President Akufo-Addo has indicated his readiness to join the fight against the stealthy encroachment of school lands in the country.
This follows concerns raised by headmistress and old students of the Achimota School about the nefarious activities of some private developers at the 90th anniversary celebration of Achimota School on Saturday.
After listening to the statements of the headmistress, Beatrice Adom and the old students at the event, President Akufo-Addo said, “it is a sad but well-known fact now that the Achimota School lands are the subject of concerted encroachment.”
“I’m sure the majority of Ghanaians are horrified at the thought of this national icon being destroyed.
“Achimota School does not belong to only those who have been to school here: the safety and security of Achimota should not and cannot be the responsibility of only those who go to school here or are old students,” he said.
That, he said, was because “Achimota is a national icon, it belongs to the people of Ghana and the conversation of what happens to Achimota cannot be limited to a discussion within these walls”
The President revealed that some people were encroaching on school lands across the country but not on a dramatic scale like in Achimota School.
“The problem of encroachment of school lands as a whole will receive urgent attention from my government; not only attention, but even more importantly, a satisfactory solution.”
He reiterated his government’s commitment to assisting the old students to fence the school to prevent further encroachment.
In response to a request by the headmistress of Achimota School for government’s support to construct an 18-unit classroom block to augment the existing infrastructure, President Akufo-Addo disclosed that “let us leave that request to the capable hands of the Honourable Minister [referring to Education Minister, Dr Matthew Opoku-Prempeh]; I expect him to act on it promptly even if, like me, he is not an AKORA, an old student of Achimota.”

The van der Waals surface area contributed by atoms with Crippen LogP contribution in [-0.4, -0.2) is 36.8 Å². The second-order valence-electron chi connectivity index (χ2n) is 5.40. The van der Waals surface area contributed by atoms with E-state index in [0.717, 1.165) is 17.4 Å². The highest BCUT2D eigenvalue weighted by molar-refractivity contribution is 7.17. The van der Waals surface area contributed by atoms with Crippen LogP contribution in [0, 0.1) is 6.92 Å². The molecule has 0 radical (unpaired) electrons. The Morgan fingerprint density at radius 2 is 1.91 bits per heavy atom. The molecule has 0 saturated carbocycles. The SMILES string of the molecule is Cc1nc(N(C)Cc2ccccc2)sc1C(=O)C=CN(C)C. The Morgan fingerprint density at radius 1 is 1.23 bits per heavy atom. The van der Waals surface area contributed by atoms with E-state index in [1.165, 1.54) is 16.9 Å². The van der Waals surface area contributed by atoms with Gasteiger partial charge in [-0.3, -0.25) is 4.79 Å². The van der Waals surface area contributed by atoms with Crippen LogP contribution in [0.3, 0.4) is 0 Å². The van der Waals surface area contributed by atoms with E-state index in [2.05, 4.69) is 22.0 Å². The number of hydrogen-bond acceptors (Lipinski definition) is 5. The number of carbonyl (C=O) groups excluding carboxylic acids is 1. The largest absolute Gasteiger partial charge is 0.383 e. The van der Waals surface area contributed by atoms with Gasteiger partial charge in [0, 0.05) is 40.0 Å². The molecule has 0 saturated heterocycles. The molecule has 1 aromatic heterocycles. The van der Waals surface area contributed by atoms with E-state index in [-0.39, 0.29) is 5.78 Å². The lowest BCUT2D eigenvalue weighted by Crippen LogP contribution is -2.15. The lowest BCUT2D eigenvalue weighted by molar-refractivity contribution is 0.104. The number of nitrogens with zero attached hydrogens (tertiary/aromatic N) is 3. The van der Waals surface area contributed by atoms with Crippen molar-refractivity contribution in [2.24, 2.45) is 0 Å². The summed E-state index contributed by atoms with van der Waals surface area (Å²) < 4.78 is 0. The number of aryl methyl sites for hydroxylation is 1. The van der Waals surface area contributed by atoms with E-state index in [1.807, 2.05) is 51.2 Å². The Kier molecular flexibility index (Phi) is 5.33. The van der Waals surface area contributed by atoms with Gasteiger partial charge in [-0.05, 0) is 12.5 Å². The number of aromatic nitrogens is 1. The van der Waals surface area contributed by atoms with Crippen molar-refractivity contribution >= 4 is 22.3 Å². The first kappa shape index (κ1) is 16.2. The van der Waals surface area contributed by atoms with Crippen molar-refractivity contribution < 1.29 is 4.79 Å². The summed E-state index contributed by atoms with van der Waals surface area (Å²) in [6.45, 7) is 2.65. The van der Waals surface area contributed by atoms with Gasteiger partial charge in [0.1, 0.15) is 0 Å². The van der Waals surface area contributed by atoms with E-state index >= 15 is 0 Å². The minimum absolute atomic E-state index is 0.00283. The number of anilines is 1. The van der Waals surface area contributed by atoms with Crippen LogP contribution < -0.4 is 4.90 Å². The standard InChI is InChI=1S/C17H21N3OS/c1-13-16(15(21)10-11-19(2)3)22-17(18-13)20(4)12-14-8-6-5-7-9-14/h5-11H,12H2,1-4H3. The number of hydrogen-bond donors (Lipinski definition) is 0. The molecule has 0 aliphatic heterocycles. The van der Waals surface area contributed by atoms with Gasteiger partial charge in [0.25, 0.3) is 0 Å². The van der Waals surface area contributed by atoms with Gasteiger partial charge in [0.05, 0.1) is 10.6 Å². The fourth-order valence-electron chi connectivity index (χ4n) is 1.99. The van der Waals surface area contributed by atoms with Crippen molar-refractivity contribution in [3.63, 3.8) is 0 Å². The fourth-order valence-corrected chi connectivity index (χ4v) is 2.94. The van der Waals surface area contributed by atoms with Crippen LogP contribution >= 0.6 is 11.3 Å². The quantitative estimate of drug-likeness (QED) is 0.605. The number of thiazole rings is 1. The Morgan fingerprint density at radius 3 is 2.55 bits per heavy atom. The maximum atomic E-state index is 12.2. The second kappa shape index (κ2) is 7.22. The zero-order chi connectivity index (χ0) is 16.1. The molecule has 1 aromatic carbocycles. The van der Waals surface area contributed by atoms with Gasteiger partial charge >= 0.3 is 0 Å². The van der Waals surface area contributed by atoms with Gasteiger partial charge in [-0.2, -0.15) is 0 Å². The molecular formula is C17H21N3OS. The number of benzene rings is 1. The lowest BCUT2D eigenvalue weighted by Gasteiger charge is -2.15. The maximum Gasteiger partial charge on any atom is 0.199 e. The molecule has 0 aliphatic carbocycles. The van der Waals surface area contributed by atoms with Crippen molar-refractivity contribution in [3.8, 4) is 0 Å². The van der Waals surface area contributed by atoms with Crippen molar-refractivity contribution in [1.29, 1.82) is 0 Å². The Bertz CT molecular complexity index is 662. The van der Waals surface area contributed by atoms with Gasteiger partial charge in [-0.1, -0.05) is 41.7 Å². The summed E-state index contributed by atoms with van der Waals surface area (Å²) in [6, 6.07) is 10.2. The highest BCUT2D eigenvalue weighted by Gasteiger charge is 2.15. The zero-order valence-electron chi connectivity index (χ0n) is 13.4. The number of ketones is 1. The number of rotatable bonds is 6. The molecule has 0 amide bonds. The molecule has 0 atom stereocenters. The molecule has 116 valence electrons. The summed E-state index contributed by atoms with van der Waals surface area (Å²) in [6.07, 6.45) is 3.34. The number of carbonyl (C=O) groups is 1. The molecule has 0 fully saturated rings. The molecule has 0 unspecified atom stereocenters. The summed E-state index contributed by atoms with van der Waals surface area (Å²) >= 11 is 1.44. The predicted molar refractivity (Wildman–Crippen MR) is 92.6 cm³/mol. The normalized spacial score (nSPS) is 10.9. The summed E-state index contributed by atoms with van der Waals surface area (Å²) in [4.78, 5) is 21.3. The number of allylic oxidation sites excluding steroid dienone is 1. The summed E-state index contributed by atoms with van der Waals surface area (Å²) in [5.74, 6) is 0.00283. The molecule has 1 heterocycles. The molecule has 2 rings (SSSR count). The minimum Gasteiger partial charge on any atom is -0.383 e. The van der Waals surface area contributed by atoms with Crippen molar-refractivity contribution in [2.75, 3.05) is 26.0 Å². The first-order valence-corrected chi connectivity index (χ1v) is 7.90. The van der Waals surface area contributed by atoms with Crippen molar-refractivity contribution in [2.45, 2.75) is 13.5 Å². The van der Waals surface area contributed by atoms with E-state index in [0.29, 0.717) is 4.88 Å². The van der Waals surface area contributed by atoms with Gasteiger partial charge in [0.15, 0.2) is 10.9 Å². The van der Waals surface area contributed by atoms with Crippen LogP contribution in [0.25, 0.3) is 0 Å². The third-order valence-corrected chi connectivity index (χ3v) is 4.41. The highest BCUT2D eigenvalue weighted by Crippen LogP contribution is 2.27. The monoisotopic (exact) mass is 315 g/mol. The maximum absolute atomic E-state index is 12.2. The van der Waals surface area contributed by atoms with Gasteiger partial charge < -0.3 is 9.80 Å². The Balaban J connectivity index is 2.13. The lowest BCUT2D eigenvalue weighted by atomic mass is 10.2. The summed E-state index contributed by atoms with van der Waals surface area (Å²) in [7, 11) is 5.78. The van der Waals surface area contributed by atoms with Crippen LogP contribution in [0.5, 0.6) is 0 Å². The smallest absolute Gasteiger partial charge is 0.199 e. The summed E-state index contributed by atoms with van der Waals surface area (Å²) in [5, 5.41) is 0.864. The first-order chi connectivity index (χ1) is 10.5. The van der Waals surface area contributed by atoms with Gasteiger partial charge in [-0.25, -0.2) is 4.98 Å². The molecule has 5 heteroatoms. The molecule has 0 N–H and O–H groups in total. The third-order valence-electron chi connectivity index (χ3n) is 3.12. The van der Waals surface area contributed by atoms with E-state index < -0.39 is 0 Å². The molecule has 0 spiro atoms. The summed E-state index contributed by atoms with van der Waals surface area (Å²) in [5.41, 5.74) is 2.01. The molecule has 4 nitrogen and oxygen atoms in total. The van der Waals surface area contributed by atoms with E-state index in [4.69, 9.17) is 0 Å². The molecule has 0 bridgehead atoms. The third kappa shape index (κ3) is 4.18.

The President added that he, together with the Education Minister, would consider the issue of autonomy as put forth by the old students association.
“Gone were the days when young people used to spend a minimum of five years in Achimota and other secondary schools; quite a number of them spent 7 years here in Achimota. There was time and room to mould young lives and influence behaviour of those who passed through the school.”
According to him, “Achimota was probably the best example of the school that recognized that education went beyond the passing exams; sporting activities played an important part of school life, Achimota school’s playing fields were famous, many athletes emerged from this school, competitive cricket and hockey teams were part of the Achimota legend, children learned to swim and the basics of gardening.”
“Arts and craft and music were not limited to only children who wanted to offer them as examination subjects; there was room for carpentry and pottery and there was room for theatre and Accra used to look forward to the annual production of famous operatives of Achimota School.
“I remember when the school will stage ‘Gilbert and Sullivan operatives,’ I wonder when the last time was that anybody here thought of staging ‘The Mikado.’
“No one can suggest that the school we have today is like anything of the school of old; now that the children spend two and half years in the school, instead of five years, it is not surprising that the extracurricular activities have largely disappeared and the emphasis is on passing exams.”
“These are uncomfortable things to talk about but they are unavoidable ones that should be discussed; these discussions are best done among friends,” he stressed.
“It cannot be right that 60 years after independence, Ghana, our beloved country, should be in its current state.
“But I do not want us simply to moan about our present conditions; I urge you to learn wholehearted support to this new government and the efforts we have just begun to make to build a happy and prosperous nation,” he charged.
President Akufo-Addo added that “hard work and a consistent fight against corruption in public life will bring the transformation we look for; make your presence felt by setting the example of hard work and incorruptibility. After all, you are the leaders everywhere and you should make a difference.
“We should build on what we have and constantly improve on our institutions, but it is also important that we try to maintain the characteristics that gave places like Achimota the winning formula,” he declared.
Present at the function were former President Rawlings and his wife, Nana Konadu Agyeman-Rawlings [both old Achimotans] and Senior Minister, Yaw Osafo-Maafo.
By Charles Takyi-Boadu, Presidential Correspondent